A bone marrow transplant, also called a stem cell transplant, offers the only chance for a definitive cure for chronic myelogenous leukemia. However, it's usually reserved for people who haven't been helped by other treatments because bone marrow transplants have risks and carry a high rate of serious complications.
During a bone marrow transplant, high doses of chemotherapy drugs are used to kill the blood-forming cells in your bone marrow. Then blood stem cells from a donor are infused into your bloodstream. The new cells form new, healthy blood cells to replace the diseased cells.
Chemotherapy is a drug treatment that kills fast-growing cells in the body, including leukemia cells. Chemotherapy drugs are sometimes combined with targeted drug therapy to treat aggressive chronic myelogenous leukemia. Side effects of chemotherapy drugs depend on what drugs you take.
Clinical trials study the latest treatment for diseases or new ways of using existing treatments. Enrolling in a clinical trial for chronic myelogenous leukemia may give you the chance to try the latest treatment, but it can't guarantee a cure. Talk to your doctor about what clinical trials are available to you. Together you can discuss the benefits and risks of a clinical trial.
Lifestyle and home remedies
For many people, chronic myelogenous leukemia is a disease they will live with for years. Many will continue treatment with imatinib indefinitely. Some days, you may feel sick even if you don't look sick. And some days, you may just be sick of having cancer. Self-care measures to help you adjust and cope with a chronic illness include:
Talk to your doctor about your side effects. Powerful cancer medications can cause many side effects, but those side effects often can be managed with other medications or treatments. You don't necessarily have to tough them out.
Don't stop treatment on your own. If you develop unpleasant side effects, such as skin rashes or fatigue, don't simply quit your medication without consulting your health care professionals. Likewise, don't stop taking your medications if you feel better and think your disease may be gone. If you stop taking medication, your disease can quickly and unexpectedly return, even if you've been in remission.
Ask for help if you're having trouble coping. Having a chronic condition can be emotionally overwhelming. Tell your doctor about your feelings. Ask for a referral to a counselor or other specialist with whom you can talk.
No alternative medicines have been found to treat chronic myelogenous leukemia. But alternative medicine may help you cope with fatigue, which is commonly experienced by people with chronic myelogenous leukemia.
You might experience fatigue as a symptom of your disease, a side effect of treatment or as part of the stress that comes with living with a chronic condition. Your doctor can treat fatigue by controlling the underlying causes, but often medications alone aren't enough.
You may find relief through alternative therapies, such as:
Talk to your doctor about your options. Together you can devise a plan to help you cope with fatigue.
Coping and support
Chronic myelogenous leukemia often is a chronic disease and requires long-term treatments. To help you cope with your cancer journey, try to:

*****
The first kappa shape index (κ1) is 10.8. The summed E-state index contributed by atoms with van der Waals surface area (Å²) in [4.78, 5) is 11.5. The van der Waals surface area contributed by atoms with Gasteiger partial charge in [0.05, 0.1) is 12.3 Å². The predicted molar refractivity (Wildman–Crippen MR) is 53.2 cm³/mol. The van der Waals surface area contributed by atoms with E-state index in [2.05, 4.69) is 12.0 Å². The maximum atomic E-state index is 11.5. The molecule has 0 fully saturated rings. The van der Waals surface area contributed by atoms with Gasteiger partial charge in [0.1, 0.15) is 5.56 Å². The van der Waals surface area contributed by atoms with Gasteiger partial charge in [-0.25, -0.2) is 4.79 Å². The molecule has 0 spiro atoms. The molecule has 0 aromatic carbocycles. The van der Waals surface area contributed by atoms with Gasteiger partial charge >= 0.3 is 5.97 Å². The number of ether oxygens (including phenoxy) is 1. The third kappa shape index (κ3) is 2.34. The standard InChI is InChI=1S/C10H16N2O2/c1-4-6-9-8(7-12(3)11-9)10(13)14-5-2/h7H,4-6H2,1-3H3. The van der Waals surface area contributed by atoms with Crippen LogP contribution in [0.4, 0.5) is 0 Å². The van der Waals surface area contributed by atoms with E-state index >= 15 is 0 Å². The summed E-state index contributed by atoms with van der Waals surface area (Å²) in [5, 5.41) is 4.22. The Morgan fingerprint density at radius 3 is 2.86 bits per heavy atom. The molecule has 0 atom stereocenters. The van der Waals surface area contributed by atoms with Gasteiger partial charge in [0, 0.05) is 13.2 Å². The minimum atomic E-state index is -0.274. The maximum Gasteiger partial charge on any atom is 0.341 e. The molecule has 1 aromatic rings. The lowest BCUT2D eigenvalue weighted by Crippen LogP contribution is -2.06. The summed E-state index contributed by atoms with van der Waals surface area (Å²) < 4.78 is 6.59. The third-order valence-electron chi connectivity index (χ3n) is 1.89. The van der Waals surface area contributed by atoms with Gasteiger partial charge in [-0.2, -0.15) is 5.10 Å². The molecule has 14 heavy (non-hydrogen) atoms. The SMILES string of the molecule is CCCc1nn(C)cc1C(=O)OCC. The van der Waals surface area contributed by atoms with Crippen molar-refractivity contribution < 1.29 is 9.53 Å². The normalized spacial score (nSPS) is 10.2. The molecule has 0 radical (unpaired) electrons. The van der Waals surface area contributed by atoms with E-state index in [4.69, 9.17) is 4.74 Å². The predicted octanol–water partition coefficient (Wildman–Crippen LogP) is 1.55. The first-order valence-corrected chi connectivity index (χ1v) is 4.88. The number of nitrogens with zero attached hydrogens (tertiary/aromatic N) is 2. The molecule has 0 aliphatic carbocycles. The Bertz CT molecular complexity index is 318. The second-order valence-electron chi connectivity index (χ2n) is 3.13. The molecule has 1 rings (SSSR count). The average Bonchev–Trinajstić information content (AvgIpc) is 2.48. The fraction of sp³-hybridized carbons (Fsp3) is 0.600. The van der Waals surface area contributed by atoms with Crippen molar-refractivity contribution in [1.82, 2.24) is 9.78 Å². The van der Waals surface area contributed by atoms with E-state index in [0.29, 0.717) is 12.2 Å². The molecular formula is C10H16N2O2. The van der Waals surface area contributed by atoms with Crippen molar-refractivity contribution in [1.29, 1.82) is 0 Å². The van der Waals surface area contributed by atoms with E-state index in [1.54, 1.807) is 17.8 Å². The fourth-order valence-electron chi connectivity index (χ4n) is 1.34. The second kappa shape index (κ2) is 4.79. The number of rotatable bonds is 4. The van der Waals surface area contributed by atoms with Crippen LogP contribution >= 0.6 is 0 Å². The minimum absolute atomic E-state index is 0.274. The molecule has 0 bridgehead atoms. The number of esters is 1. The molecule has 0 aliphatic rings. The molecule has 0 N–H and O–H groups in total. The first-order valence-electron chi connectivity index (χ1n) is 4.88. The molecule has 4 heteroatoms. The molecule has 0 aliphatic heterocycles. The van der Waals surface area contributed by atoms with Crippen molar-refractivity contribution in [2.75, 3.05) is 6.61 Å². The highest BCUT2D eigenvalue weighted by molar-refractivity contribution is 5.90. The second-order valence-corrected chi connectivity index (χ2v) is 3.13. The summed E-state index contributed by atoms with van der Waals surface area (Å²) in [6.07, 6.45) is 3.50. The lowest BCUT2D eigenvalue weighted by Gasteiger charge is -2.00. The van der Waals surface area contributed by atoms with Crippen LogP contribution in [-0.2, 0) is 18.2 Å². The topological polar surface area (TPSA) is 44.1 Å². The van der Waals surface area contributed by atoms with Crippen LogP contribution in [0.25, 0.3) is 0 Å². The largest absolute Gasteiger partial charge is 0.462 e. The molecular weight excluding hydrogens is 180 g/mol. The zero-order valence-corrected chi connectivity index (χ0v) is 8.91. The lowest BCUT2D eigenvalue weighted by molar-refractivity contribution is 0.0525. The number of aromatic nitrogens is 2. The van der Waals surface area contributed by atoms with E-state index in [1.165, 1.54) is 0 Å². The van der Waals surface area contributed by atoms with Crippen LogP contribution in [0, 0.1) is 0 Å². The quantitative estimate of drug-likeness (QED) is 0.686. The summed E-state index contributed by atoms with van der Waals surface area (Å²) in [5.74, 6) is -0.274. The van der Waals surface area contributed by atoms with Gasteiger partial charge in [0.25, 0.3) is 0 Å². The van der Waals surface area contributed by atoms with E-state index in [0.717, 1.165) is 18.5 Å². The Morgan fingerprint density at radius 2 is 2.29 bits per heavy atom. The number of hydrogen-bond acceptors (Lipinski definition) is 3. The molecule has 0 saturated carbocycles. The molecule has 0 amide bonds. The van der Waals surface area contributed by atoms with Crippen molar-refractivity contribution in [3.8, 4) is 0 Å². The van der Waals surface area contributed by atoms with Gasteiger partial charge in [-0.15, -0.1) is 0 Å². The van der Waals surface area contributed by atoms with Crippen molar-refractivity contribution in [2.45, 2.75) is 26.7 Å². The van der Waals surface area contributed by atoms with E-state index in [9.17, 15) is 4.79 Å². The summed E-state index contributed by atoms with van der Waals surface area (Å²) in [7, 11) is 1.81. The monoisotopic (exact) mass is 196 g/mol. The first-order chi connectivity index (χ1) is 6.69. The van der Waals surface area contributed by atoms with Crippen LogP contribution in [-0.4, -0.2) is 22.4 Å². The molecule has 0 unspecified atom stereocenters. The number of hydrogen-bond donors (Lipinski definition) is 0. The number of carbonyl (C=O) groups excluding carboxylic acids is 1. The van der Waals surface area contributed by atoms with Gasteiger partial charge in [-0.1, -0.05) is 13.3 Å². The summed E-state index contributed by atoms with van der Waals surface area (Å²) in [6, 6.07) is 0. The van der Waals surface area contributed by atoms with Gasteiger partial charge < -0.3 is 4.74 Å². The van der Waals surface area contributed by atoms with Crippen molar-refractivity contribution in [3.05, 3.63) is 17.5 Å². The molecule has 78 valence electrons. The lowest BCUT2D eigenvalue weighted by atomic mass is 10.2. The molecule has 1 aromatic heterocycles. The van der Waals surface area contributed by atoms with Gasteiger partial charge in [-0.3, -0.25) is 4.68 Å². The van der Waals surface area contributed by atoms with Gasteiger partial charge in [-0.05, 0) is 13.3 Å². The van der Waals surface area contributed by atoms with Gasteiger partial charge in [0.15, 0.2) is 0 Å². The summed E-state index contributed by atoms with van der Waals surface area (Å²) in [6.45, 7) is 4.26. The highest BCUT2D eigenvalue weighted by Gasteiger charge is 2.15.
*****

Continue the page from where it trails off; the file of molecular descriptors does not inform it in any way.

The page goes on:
Learn enough about chronic myelogenous leukemia to make decisions about your care. The term "leukemia" can be confusing, because it refers to a group of cancers that affect the bone marrow and blood. Don't waste time gathering information that doesn't apply to your kind of leukemia.
Ask your health care professionals to write down information about your specific disease. Then narrow your search and seek out only trusted, reputable sources, such as the Leukemia & Lymphoma Society.
Turn to family and friends for support. Stay connected to family and friends for support. It can be tough to talk about your diagnosis, and you'll likely get a range of reactions when you share the news. But talking about your diagnosis and passing along information about your cancer can help. So can the offers of practical help that often result.
Connect with other cancer survivors. Consider joining a support group, either in your community or on the internet. A support group of people with the same diagnosis can be a source of useful information, practical tips and encouragement.
Preparing for an appointment
Start by making an appointment with your family doctor if you have any signs or symptoms that worry you. If blood tests or other tests and procedures suggest leukemia, your doctor may refer you to a specialist in the treatment of blood and bone marrow diseases and conditions (hematologist).
Because appointments can be brief, and because there's often a lot of ground to cover, it's a good idea to be well prepared. Here's some information to help you get ready, and what to expect from your doctor.
What you can do
Be aware of any pre-appointment restrictions. At the time you make the appointment, be sure to ask if there's anything you need to do in advance, such as restrict your diet.
Write down any symptoms you're experiencing, including any that may seem unrelated to the reason for which you scheduled the appointment.
Write down key personal information, including any major stresses or recent life changes.
Make a list of all medications, vitamins or supplements that you're taking.
Consider taking a family member or friend along. Sometimes it can be difficult to take in all the information provided during an appointment. Someone who accompanies you may remember something that you missed or forgot.
Write down questions to ask your doctor.
Your time with your doctor is limited, so preparing a list of questions will help make the most of your time together. List questions from most important to least important in case time runs out. For chronic myelogenous leukemia, some basic questions to ask your doctor include:
Can you explain what my test results mean?
Do you recommend any other tests or procedures?
What is the phase of my CML?
What are my treatment options?
What side effects are likely with each treatment?
How will treatment affect my daily life?
Which treatment options do you think are best for me?
How likely is it that I'll achieve remission with the treatments you recommend?
How quickly must I make a decision on my treatment?
Should I get a second opinion from a CML specialist? What will that cost, and will my insurance cover it?
Are there brochures or other printed material that I can take with me? What websites do you recommend?
In addition to the questions that you've prepared to ask your doctor, don't hesitate to ask other questions that occur to you.
What to expect from your doctor
Your doctor is likely to ask you a number of questions. Being ready to answer them may allow time later to cover other points you want to address. Your doctor may ask:
When did you first begin experiencing symptoms?
Have your symptoms been continuous or occasional?
How severe are your symptoms?
What, if anything, seems to improve your symptoms?
What, if anything, appears to worsen your symptoms?